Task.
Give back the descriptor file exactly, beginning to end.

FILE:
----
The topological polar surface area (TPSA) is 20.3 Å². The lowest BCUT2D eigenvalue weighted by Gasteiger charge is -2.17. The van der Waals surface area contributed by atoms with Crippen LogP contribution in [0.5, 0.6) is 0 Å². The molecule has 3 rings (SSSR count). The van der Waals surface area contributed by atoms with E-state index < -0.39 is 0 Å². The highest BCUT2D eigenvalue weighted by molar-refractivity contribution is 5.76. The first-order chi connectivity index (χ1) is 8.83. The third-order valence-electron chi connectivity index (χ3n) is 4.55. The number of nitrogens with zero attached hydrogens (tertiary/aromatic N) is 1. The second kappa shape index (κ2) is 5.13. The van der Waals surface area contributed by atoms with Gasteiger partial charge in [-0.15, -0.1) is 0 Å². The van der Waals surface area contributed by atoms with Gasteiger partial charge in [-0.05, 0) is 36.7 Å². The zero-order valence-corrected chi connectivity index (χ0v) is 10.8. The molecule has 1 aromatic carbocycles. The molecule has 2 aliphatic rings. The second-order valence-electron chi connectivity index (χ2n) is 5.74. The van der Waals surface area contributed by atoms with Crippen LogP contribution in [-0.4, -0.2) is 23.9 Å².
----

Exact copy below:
The topological polar surface area (TPSA) is 20.3 Å². The lowest BCUT2D eigenvalue weighted by Gasteiger charge is -2.17. The van der Waals surface area contributed by atoms with Crippen LogP contribution in [0.5, 0.6) is 0 Å². The molecule has 3 rings (SSSR count). The van der Waals surface area contributed by atoms with E-state index < -0.39 is 0 Å². The highest BCUT2D eigenvalue weighted by molar-refractivity contribution is 5.76. The first-order chi connectivity index (χ1) is 8.83. The third-order valence-electron chi connectivity index (χ3n) is 4.55. The number of nitrogens with zero attached hydrogens (tertiary/aromatic N) is 1. The second kappa shape index (κ2) is 5.13. The van der Waals surface area contributed by atoms with Gasteiger partial charge in [-0.15, -0.1) is 0 Å². The van der Waals surface area contributed by atoms with Gasteiger partial charge in [-0.05, 0) is 36.7 Å². The zero-order valence-corrected chi connectivity index (χ0v) is 10.8. The molecule has 1 aromatic carbocycles. The molecule has 2 aliphatic rings. The second-order valence-electron chi connectivity index (χ2n) is 5.74. The van der Waals surface area contributed by atoms with Crippen LogP contribution in [-0.4, -0.2) is 23.9 Å².